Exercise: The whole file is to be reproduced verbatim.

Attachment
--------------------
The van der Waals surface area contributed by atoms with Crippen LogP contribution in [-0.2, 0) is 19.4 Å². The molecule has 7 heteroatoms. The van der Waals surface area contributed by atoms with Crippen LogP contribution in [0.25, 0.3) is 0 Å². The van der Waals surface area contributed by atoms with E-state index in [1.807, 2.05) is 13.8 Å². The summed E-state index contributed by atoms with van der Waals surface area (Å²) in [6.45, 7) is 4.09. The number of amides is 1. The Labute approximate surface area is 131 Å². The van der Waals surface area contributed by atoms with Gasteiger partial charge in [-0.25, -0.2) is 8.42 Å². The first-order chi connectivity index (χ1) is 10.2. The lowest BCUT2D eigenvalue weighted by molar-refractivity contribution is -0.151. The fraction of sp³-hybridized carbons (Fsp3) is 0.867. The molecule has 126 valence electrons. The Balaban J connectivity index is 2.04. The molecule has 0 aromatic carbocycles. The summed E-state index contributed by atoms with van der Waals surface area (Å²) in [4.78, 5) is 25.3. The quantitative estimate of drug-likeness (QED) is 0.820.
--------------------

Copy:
The van der Waals surface area contributed by atoms with Crippen LogP contribution in [-0.2, 0) is 19.4 Å². The molecule has 7 heteroatoms. The van der Waals surface area contributed by atoms with Crippen LogP contribution in [0.25, 0.3) is 0 Å². The van der Waals surface area contributed by atoms with E-state index in [1.807, 2.05) is 13.8 Å². The summed E-state index contributed by atoms with van der Waals surface area (Å²) in [6.45, 7) is 4.09. The number of amides is 1. The Labute approximate surface area is 131 Å². The van der Waals surface area contributed by atoms with Gasteiger partial charge in [-0.25, -0.2) is 8.42 Å². The first-order chi connectivity index (χ1) is 10.2. The lowest BCUT2D eigenvalue weighted by molar-refractivity contribution is -0.151. The fraction of sp³-hybridized carbons (Fsp3) is 0.867. The molecule has 126 valence electrons. The Balaban J connectivity index is 2.04. The molecule has 0 aromatic carbocycles. The summed E-state index contributed by atoms with van der Waals surface area (Å²) in [4.78, 5) is 25.3. The quantitative estimate of drug-likeness (QED) is 0.820.